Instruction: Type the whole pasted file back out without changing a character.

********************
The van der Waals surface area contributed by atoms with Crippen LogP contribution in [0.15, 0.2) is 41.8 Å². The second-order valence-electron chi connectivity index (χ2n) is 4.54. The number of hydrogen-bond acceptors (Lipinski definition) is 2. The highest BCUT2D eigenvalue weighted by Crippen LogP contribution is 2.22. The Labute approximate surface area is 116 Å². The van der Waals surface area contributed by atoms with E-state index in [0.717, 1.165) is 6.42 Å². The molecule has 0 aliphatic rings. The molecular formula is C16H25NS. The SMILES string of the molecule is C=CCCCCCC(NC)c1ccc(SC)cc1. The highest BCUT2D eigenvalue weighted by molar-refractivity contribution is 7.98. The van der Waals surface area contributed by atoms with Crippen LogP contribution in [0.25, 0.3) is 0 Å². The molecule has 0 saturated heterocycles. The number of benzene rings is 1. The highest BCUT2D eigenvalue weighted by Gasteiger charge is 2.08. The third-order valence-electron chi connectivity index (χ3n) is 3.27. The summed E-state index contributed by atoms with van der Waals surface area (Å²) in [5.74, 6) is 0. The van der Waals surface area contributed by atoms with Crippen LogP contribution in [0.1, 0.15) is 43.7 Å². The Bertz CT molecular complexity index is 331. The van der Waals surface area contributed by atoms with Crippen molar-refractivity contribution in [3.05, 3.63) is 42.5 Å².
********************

The van der Waals surface area contributed by atoms with Crippen LogP contribution in [0.15, 0.2) is 41.8 Å². The second-order valence-electron chi connectivity index (χ2n) is 4.54. The number of hydrogen-bond acceptors (Lipinski definition) is 2. The highest BCUT2D eigenvalue weighted by Crippen LogP contribution is 2.22. The Labute approximate surface area is 116 Å². The van der Waals surface area contributed by atoms with E-state index in [0.717, 1.165) is 6.42 Å². The molecule has 0 aliphatic rings. The molecular formula is C16H25NS. The SMILES string of the molecule is C=CCCCCCC(NC)c1ccc(SC)cc1. The highest BCUT2D eigenvalue weighted by molar-refractivity contribution is 7.98. The van der Waals surface area contributed by atoms with Crippen LogP contribution in [0.25, 0.3) is 0 Å². The molecule has 0 saturated heterocycles. The number of benzene rings is 1. The highest BCUT2D eigenvalue weighted by Gasteiger charge is 2.08. The third-order valence-electron chi connectivity index (χ3n) is 3.27. The summed E-state index contributed by atoms with van der Waals surface area (Å²) in [5.74, 6) is 0. The van der Waals surface area contributed by atoms with Crippen LogP contribution in [0.1, 0.15) is 43.7 Å². The Bertz CT molecular complexity index is 331. The van der Waals surface area contributed by atoms with Crippen molar-refractivity contribution in [3.05, 3.63) is 42.5 Å².